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“I am shedding old patterns and moving forward in my life.” That has been my mantra during hard times– when I feel powerless and afraid and alone. It’s a call to action and it works. But there was a day when I could barely imagine making this claim. I felt like I was going to lose everything—my kids’ and my stability, in house, finances, and emotional security. I lay in bed, trying to find my mantra. It felt like a ruse. How was I going to move forward in my life? How?
What do I know how to do that can help us stay secure? What do I know how to do, no matter what? Write. How have I made it through crisis? By writing. What is the most powerful tool I know to utilize during hard times: writing. Who needs this? Everybody. Who feels confident in this? Hardly anyone.
So I put it on Facebook. “Anybody want to come on a writing retreat with me in Montana?” In two hours, 24 people signed up, and Haven Writing Retreats was born. Did I keep my house? Yes. Did my kids maintain their security in home and mother? Yes. Do I feel proud…well…yes. I do. I feel like life kicked my ass and I kicked back, in the words of my new friend Amy Scher.
I was recently asked to connect with a Millennial by the Fierce Fifty Revolution group to Bridge the Gap between my generation and theirs. It made me smile. I am a connector, a bridge builder, and have rarely seen age as an obstacle in my life. I certainly don’t now. I’m a writer and a retreat leader. I don’t have to deal with image or wrinkles, or techno abilities getting in the way of what I do for a living. The older I get, the better I am at what I do, because I’ve lived through more obstacles, and stretched myself to grow as a result of treading their waters. Sometimes well. Sometimes not. So when I was paired with Amy Scher, I was thrilled. This is a woman who shares the same philosophy. She takes life’s challenges, and becomes wiser for having lived them. She turns that wisdom into service to others through her books, online classes and much more. We got on the phone as strangers and a few hours later, were in a major love fest. If we’d recorded our conversation, it would have been podcast-worthy. So we decided to ask each other four powerful questions about our relationship with moving through obstacles—when life almost halted us. I came up with four which she answered here, and she came up with four that I answered over on her blog. Please enjoy! There is sure to be something in both of our questions and answers that goes straight to your heart.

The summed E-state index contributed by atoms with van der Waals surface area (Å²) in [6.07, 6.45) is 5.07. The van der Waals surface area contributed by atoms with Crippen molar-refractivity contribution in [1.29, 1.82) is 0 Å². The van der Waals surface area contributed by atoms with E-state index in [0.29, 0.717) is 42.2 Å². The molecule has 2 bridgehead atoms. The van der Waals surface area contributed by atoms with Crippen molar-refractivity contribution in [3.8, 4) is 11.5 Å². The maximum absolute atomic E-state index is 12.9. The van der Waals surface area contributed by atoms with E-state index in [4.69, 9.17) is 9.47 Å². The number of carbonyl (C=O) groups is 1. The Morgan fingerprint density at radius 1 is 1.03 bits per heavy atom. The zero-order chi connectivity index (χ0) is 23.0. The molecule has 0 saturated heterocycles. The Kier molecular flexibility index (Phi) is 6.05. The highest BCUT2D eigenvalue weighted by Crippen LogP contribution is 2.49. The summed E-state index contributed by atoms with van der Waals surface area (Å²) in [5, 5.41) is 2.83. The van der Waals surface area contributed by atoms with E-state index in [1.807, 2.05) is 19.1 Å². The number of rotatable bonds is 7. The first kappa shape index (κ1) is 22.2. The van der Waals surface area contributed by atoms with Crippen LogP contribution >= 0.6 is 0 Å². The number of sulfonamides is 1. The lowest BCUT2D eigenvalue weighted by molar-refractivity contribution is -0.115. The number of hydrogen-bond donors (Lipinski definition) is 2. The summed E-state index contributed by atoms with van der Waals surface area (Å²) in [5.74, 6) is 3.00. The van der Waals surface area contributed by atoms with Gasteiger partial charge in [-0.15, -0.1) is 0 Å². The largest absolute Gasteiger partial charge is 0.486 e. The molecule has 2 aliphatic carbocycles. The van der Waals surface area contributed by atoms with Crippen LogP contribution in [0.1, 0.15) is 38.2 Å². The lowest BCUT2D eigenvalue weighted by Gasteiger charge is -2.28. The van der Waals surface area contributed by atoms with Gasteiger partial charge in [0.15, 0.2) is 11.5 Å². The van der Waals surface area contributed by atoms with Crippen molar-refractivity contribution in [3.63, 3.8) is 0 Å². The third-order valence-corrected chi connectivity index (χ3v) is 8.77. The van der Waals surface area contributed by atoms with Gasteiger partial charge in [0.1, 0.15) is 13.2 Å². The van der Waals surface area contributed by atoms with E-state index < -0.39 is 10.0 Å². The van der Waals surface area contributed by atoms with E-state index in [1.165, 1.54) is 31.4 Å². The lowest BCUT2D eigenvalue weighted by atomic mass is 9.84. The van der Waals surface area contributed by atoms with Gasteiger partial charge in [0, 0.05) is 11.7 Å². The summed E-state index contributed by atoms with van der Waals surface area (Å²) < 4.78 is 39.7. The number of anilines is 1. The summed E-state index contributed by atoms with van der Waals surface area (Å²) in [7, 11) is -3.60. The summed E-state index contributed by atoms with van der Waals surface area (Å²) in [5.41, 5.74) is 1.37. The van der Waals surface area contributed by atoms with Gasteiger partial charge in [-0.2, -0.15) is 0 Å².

Here is her wisdom: (Head on over to her blog to see my answers to her questions)
1- What does a meltdown feel like for you when you’re in it? Is there calm in the eye of it, or is it always chaos? Do you think that it’s possible to learn from it while we’re in it? Or only in hindsight?
What does a meltdown feel like to me? Oh boy. Well, I’ve looked in the mirror a time or two and can definitely tell you what it looks like: like a complete mess of snot and mascara. Hmm, I’ve never thought much about what it feels like, but I think it’s comparable to a drunken stupor; where everything that’s going wrong in life suddenly becomes disproportionately magnified and dramatic. And while I’m not a frequent drinker, I can definitely still attest to what that feels like. Ha. Everything is kind of spinning and I know that I’m making this big dramatic scene, even if just in front of myself, yet the part of me that’s keenly aware of it can still do nothing to tame it.
I do think it’s possible to learn from a meltdown while we’re in it, but maybe only as much as to learn that we have to surrender to it in order to survive it. For me, the real learning and growing comes once I’ve moved even just a few inches beyond it and my sanity has started to flow back. But I actually think the meltdown phase is always part of the expanding process. Meltdowns need to happen for new perspective and energy to be born in order to help us move forward. Looking back, the times in my life that I was most emotionally stoic was when I was most stuck.